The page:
A Place To Call Home fans are… amazing. The fans are just really incredible, they really are. We have become a family over five years. We have a world class crew: cinematography, art department, costume, makeup, and hair. We’re really lucky to have a series where money is spent. We’re so lucky that Foxtel have picked us up and we now are seen in 120 countries worldwide. Washington Post named us one of the must-see programs of this year. It’s been so well received, and I think [it’s] because of that standard. The quality of the show but also the themes which are basically bigotry, intolerance, and equality – it has resonated amazingly.
Where do I feel at home in the world? Gosh. Because of my work, you have to be a gypsy. My actual home is in the Gold Coast hinterland but I don’t get there very often. So, I guess I feel most at home on stage. When I’m communicating, connecting with people and finding that common humanity.
When I read Go The F*** To Sleep [a children’s book for adults] out loud… I think I bent a few people’s brains. It’s had over half a million views. When the publisher sent me the book (I think they wanted me to endorse it) I shrieked and laughed because my first child was two before he slept through the night. That’s what prompted the author to write it. I just said, “I want to record this as a Play School [style] story because I know it will resonate.” Again, it’s one of those issues that people don’t talk about and as a mother you feel so inadequate when you talk to other mothers who go ‘My baby sleeps through from half past six at night to six in the morning.’ You go, ‘Oh, I’m so hopeless.’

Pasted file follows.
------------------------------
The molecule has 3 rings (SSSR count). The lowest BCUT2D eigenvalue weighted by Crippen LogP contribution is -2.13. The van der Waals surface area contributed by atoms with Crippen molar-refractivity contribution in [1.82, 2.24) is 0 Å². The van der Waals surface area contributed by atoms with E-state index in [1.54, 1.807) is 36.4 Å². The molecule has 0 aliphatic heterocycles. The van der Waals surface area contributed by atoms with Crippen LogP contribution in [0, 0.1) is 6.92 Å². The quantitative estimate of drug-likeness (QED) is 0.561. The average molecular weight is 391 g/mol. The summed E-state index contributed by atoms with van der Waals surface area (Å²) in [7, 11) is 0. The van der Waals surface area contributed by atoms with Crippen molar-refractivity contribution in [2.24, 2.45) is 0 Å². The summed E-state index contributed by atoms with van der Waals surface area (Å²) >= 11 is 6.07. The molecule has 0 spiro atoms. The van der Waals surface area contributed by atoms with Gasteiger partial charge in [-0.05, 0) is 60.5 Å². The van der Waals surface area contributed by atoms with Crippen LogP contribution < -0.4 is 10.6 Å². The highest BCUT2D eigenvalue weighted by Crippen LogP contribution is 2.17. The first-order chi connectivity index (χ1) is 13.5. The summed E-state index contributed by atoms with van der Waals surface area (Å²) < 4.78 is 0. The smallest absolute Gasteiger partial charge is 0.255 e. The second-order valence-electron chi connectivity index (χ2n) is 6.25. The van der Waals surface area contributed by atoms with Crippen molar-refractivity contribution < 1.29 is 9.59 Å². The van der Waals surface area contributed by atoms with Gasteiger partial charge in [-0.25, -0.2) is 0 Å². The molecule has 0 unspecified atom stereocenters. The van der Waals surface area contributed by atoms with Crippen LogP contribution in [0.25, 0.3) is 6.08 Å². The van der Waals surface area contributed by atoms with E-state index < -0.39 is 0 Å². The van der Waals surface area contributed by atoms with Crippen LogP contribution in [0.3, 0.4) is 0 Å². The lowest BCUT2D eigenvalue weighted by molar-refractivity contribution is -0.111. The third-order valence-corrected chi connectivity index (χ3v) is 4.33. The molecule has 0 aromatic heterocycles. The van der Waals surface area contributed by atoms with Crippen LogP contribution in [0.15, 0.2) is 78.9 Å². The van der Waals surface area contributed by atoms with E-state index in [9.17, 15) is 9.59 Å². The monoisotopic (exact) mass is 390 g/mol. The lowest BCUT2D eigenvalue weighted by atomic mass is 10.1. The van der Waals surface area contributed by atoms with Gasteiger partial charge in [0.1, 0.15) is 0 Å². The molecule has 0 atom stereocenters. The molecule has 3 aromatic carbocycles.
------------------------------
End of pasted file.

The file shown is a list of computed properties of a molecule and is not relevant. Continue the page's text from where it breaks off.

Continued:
The future holds… so many things. I want to write and I’d love to direct again. I just want to keep telling stories that I think are worth telling, in whatever medium. I think there’s been a lot of activity towards women’s stories being told and receiving more attention. So hopefully one day we might have herstory as well as history.
I’m also doing…. my one-woman show Mother in Sydney in January, which is great. I’m just about to do a film with [film director] Bruce Beresford, so I’m incredibly lucky. I’m so grateful to be here. You know, a 64-year-old female actor working… it’s just brilliant.
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Video: Aaron Nassau